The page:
coronavirus

Industries all across the country are experiencing the disruptive impact of the COVID-19. Discover how it could affect the U.S. foodservice, grocery and convenience industries.

Operations

States ease liquor laws to help restaurants

Illinois and New York have OK'd sales for off-premise, and New York and Ohio have permitted returns of unused St. Patrick’s stockpiles.

Financing

Be scrappy: How restaurants can survive as their sales plunge

Operators need to cut costs, focus on takeout and delivery and think outside the box as they face a long period with little sales.

Growing restrictions and fear are keeping people at home as more than two-thirds of operators tell Black Box their traffic is down.

Valuations for many chains suggest potentially serious problems, and that could bode ill for the entire industry, says RB’s The Bottom Line.

With some operators calling it a “bait and switch,” the third-party delivery provider is offering up new details on its repayment guidelines for restaurants.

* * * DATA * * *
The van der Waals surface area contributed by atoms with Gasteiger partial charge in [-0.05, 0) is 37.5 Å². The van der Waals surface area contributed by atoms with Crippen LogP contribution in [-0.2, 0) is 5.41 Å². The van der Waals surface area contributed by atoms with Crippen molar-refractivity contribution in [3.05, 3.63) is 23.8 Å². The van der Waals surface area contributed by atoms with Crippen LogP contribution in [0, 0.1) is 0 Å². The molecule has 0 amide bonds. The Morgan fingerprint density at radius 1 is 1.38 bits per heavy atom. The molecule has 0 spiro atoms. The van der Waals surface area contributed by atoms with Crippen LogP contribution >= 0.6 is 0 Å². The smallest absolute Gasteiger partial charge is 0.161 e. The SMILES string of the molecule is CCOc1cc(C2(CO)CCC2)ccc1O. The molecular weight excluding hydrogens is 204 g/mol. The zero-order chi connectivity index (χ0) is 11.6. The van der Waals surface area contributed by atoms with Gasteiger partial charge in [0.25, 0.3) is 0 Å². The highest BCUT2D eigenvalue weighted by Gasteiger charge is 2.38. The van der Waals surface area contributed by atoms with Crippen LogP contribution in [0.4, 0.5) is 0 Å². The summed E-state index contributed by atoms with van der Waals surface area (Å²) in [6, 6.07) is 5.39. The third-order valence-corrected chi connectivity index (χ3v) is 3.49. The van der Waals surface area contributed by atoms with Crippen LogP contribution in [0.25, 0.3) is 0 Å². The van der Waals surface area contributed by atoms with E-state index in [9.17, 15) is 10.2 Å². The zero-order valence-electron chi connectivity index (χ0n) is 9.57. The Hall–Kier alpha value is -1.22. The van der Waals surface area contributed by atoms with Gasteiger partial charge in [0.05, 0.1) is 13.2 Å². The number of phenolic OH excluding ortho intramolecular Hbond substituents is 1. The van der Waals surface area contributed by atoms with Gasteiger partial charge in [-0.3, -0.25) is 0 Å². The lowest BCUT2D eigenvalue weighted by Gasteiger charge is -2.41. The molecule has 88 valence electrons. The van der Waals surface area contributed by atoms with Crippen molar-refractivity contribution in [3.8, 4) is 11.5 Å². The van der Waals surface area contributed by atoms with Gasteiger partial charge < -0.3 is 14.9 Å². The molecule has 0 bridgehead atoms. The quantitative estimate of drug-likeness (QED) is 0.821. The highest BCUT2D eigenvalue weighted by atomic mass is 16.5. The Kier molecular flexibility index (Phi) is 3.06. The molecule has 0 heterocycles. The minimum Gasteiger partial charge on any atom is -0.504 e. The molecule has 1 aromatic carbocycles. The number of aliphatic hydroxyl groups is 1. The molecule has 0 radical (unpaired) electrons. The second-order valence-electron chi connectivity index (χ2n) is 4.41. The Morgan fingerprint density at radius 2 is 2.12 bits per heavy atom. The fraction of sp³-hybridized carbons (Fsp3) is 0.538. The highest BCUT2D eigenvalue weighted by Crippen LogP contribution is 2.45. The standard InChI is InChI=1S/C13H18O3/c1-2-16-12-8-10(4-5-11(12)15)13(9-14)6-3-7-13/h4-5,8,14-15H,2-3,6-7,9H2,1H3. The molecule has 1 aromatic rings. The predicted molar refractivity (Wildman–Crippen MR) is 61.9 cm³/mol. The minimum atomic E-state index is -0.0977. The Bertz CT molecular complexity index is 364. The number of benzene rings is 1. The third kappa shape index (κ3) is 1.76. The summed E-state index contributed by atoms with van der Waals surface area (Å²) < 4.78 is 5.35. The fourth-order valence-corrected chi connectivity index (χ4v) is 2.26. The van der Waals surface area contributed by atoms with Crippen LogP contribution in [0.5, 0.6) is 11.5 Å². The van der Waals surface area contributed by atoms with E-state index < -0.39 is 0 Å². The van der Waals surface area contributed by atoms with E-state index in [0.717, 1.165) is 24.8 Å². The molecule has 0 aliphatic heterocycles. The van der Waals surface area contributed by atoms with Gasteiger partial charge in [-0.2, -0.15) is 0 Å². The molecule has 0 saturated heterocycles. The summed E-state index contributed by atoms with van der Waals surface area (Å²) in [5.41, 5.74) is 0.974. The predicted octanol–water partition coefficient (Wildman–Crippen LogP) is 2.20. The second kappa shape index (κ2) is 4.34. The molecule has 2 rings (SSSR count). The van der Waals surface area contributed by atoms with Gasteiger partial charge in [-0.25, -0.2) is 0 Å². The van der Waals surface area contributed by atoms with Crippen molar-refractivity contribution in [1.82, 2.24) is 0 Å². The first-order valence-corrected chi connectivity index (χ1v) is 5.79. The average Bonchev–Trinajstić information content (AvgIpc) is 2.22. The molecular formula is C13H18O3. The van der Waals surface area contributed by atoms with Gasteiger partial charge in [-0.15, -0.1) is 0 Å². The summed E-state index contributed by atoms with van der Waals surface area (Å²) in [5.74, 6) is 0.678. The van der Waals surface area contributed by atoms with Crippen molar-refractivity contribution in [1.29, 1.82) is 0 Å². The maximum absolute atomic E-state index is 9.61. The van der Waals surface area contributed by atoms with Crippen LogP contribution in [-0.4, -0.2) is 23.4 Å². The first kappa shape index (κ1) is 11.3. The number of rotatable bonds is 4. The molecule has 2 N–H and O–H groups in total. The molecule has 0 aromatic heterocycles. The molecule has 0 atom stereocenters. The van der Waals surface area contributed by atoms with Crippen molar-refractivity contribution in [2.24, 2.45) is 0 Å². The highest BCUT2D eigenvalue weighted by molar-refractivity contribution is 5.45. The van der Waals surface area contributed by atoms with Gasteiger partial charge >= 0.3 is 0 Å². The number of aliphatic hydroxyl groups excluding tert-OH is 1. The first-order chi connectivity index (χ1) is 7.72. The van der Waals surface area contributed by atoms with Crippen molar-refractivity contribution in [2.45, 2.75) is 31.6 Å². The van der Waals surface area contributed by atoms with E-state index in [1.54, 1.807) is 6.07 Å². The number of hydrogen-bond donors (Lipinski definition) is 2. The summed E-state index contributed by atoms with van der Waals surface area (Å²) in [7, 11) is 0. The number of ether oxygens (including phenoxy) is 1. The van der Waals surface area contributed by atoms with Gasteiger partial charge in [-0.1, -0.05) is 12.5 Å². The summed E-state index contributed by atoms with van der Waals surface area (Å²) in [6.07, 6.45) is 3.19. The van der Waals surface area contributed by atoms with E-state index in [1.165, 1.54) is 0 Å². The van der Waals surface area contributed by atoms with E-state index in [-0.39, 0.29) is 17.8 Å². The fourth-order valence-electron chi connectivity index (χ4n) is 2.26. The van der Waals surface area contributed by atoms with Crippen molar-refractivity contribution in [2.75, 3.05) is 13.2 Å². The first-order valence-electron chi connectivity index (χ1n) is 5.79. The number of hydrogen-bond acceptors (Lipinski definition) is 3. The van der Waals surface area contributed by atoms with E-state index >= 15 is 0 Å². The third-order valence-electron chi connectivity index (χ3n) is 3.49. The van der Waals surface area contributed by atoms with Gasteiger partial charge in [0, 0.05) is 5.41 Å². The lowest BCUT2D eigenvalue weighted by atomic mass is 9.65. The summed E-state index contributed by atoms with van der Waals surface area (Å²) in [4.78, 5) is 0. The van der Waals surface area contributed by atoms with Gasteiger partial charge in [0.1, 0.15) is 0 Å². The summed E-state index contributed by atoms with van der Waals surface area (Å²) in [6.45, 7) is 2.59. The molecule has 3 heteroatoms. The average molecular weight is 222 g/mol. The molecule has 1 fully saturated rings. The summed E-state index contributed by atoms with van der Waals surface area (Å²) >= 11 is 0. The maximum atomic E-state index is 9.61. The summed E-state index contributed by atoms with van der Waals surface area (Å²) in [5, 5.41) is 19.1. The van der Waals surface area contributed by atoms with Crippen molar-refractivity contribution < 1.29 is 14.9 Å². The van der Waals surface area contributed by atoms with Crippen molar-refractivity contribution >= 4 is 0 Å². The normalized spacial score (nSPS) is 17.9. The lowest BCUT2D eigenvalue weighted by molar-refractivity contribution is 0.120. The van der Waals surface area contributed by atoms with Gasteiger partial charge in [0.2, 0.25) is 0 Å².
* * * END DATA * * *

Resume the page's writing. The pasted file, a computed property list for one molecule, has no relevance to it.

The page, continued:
After holding conversations with quick-service CEOs, the White House also disclosed that it plans to send cash to consumers to stoke spending. A small-business relief package is also in the works.

Treasury Secretary Steve Mnuchin says measures will allow closed restaurants to continue paying their employees. Loans and direct payments to consumers would be part of a $1 trillion relief package.

A requirement that citizens be home by a certain hour could be an alternative to forcing restaurants to close or discontinue dine-in service.

The president and health officials also called on citizens to avoid gatherings of more than 10 people, at home as well as outside.

As many states forbid dine-in service in the wake of the coronavirus, restaurant operators around the country are looking for help and answers.

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